I wonder how that affects thought processes - with RPN, you wouldn't need the (often erroneous or omitted) parenthetical commas that makes long English sentences so confusing.

      • Seconding AC - I can't figure out how "kaseijin" (Martian) fits in at all... spill! :P
      • by AmiMoJo (196126) *

        It really depends what you want the robot to do. Japanese is very precise and concise when it comes to conveying basic factual information or requests. Sharp has said that all their future products will incorporate voice control, and for what they expect to receive as input ("set temperature to 23C", "clean the kitchen") it works well. I tried it out with one of their robot vacuum cleaners and even with my foreign accent and arthritis induced mumbling it had no trouble understanding me in a busy shop.

  • Here comes step 2:

    We'll beam him cheesy movies,
    The worst we can find.
    It'll have to receive and record them all,
    And we'll monitor his hard drive.

    And because our robot can't control
    Where the movies begin or end.
    It'll try to have enough free disk space
    With the help of its human friends.

  • We all know how this will end. We've all seen the Japanese movies. Tokyo is going to end up in ashes and rubble. Then Godzilla will wake up, and things will get messy.

  • oh my. (Score:4, Funny)

    by Gravis Zero (934156) on Monday August 05, 2013 @12:42AM (#44474445)

    Japan Launches Talking Humanoid Robot Into Space

    wow, they must really hate when robots talk.

  • "I won't, I won't open the pod bay doors; nanny nanny poo poo! Davie Gravy, I betcha can't get in without a helmet, betcha betcha, chickeeeen!"

  • Waste of weight (Score:2, Insightful)

    by sir-gold (949031)

    It costs $5000-$10,000 per pound to ship things into space, and they sent a talking companion robot that doesn't even speak the same language as any of the astronauts?

    • by tftp (111690)

      They probably had an allocation of weight. They could ship anything they wanted in that allocation, from a toy to dried whale meat.

    • by msobkow (48369)

      I presume you had an issue with the guitar being shipped up that was used for the recent music videos, too.

      Every astronaut has an allocation of personal weight allowed. How they use that weight is up to them and their government.

      Remember these people are often up there for months at a time. They have a right to some entertainment and amusement, whatever form that may take and however "useless" that might be to the research done by the missions.

      • by sir-gold (949031)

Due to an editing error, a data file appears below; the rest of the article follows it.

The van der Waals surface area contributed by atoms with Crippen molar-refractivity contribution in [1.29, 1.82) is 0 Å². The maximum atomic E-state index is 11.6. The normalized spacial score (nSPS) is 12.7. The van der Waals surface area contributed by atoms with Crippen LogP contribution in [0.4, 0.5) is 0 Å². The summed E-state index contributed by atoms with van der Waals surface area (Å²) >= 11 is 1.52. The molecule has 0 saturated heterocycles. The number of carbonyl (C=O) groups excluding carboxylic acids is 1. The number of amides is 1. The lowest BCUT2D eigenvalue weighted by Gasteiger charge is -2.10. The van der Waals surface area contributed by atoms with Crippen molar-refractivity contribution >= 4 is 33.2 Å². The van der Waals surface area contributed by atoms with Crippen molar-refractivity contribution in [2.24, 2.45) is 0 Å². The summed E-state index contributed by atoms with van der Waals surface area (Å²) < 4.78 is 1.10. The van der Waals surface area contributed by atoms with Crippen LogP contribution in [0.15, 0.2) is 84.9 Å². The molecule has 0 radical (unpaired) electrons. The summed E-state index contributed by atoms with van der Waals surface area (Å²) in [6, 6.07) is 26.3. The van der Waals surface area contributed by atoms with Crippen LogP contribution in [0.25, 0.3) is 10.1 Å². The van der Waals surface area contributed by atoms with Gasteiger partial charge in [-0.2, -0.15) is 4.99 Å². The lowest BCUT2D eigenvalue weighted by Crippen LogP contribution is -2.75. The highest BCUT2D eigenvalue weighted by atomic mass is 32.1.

It wasn't the fact that they sent something that is purely for entertainment, the problem is that the entertainment chosen isn't usable by anyone who is currently up there. The doll is Japanese-only, and none of them speak Japanese.

        I just thought they would have been better off with a few pounds of chocolate or something, instead of a toy that none of them can use.

  • Useless (Score:3, Interesting)

    by Taantric (2587965) on Monday August 05, 2013 @01:26AM (#44474583)

    I have never understood Japanese robot innovations or the hype around them. What they are doing so superficial and useless. They intently focus on the mechanics of robotic movement and facial design while either ignoring or paying superficial lip service to the Artificial Intelligence aspect. The moment the robot interacts with a human the illusion will be broken. Most of these Japanese robots have essentially the same AI as an IRC bot. Restricted list of recognized commands and related actions. Obsessively focusing on the form and ignoring the soul of the machine.

    These are useless toys outside of manufacturing and very specialized industries. And frankly the problem of robot mechanics is an easy one to solve. Just copy Nature.

    • Look at it this way: one guy invented peanut butter...while some other guy was working on chocolate.....fast forward to the future and we have delicious peanut butter cups.

      I am glad they are perfecting this aspect. When the AI is smart enough (and compact enough), it will have a suitable container to be put into.

      On that day we will welcome or new robotic overlords (or sexy fembots).
    • I have never understood Japanese robot innovations or the hype around them. What they are doing so superficial and useless. They intently focus on the mechanics of robotic movement and facial design while either ignoring or paying superficial lip service to the Artificial Intelligence aspect.

      The Japanese are wiser than you. They know that cuteness and likability are largely visual in nature. Perhaps if the city your grandparents lived in were obliterated with an atom bomb for helping with a Holocaust then you would be more sensitive to what happens when sentient beings can be easily marginalized.

      Now, since you may have gained a bit more understanding... Would you rather do likability testing on self aware robots? Or, would you rather the "uncanny valley" not be an easy excuse for genocid

    • by Sockatume (732728)

      The hardware and software (AI) challenges involved in robot locomotion are worthy targets in and of themselves. Take a look at Boston Dynamics' work for DARPA and tell me that it's "superficial and useless".

  • * Soul required for activation not included.

  • come to mind so easily here. Why is everything old, still old. Take it and make it new, please someone! Help us climb from our mediocrity.
  • Wow ... Mr. Clippy ... is that you? Congratulations on your serious career-move!

    Making digital mistakes in computer-land apparently is no guarantee for not repeating them in the physical world ...

    - Jesper

  • I persoanlly this it is not important to have humanoid machines or computer software. But who knows for sure. We wont be certain until someone tries the alternatives.